3. User Access Management
    4. User Responsibility
    5. System and Application Access Control
    6. Mobile Devices
    7. Teleworking
    8. Other Considerations
    9. Conclusion
    10. Notes
    11. About Sidriaan de Villiers, PwC Partner South Africa
  27. Chapter 23: Cybersecurity Systems: Acquisition, Development, and Maintenance
    1. Build, Buy, or Update: Incorporating Cybersecurity Requirements and Establishing Sound Practices
    2. Specific Considerations
    3. Conclusion
    4. Notes
    5. About Deloitte Advisory Cyber Risk Services
    6. About Michael Wyatt
  28. Chapter 24: People Risk Management in the Digital Age
    1. Rise of the Machines
    2. Enterprise-Wide Risk Management
    3. Tomorrow’s Talent
    4. Crisis Management
    5. Risk Culture
    6. Conclusion
    7. Notes
    8. About Airmic
    9. About Julia Graham
  29. Chapter 25: Cyber Competencies and the Cybersecurity Officer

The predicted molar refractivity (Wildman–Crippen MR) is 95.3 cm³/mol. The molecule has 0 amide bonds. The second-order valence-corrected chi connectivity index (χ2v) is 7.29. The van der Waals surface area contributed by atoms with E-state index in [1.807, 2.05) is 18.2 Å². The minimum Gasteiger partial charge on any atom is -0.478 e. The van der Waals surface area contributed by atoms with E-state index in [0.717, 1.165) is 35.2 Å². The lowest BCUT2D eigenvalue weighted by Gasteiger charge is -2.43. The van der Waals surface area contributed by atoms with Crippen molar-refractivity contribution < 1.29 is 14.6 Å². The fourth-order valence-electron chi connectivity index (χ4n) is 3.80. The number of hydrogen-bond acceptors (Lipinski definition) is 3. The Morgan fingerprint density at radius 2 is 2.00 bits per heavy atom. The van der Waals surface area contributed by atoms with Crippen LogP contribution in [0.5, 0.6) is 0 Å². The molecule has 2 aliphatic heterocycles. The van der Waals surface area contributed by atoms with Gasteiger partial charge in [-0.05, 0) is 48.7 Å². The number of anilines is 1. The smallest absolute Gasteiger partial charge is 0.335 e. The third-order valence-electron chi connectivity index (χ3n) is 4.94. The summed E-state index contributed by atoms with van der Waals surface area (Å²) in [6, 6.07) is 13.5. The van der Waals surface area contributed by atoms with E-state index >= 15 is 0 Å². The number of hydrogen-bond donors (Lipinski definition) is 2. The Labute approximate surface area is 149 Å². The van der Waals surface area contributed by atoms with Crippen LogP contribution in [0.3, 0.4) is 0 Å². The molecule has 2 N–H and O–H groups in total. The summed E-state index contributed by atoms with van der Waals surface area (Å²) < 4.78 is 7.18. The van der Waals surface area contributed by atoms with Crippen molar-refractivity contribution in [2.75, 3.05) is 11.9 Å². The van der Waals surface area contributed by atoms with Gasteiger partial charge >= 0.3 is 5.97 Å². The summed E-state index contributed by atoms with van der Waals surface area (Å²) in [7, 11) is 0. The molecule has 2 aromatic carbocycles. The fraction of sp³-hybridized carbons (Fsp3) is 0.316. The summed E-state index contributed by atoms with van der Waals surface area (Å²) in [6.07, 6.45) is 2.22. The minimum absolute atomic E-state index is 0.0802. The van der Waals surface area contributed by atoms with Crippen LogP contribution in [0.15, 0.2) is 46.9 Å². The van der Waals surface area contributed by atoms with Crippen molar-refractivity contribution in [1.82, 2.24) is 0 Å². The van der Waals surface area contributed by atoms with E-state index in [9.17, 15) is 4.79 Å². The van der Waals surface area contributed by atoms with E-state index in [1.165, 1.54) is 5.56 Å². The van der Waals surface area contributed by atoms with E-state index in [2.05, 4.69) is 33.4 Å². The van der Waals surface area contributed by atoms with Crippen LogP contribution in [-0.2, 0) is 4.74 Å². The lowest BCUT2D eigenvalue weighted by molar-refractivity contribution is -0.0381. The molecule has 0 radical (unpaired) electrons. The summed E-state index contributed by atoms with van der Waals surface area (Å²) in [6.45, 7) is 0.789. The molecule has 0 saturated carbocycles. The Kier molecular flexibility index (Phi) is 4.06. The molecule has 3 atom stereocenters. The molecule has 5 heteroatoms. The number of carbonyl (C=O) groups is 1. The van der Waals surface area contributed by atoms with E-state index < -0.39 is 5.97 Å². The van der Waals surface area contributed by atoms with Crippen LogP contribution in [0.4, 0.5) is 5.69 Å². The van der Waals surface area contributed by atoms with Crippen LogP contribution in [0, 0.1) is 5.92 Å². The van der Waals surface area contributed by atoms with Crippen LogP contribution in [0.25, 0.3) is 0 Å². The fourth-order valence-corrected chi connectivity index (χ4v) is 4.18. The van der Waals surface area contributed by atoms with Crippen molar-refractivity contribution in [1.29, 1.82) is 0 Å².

1. The Evolving Information Security Professional
    2. The Duality of the CISO
    3. Job Responsibilities and Tasks
    4. Conclusion
    5. Notes
    6. About ISACA
    7. About Ron Hale
  30. Chapter 26: Human Resources Security
    1. Needs of Lower-Maturity HR Functions
    2. Needs of Mid-Maturity HR Functions
    3. Needs of Higher-Maturity HR Functions
    4. Conclusion
    5. Notes
    6. About Domenic Antonucci
  31. Epilogue
    1. Background
    2. Becoming CyberSmart
    3. Notes
    4. About Domenic Antonucci
    5. About Didier Verstichel
  32. Glossary
  33. Index
  34. EULA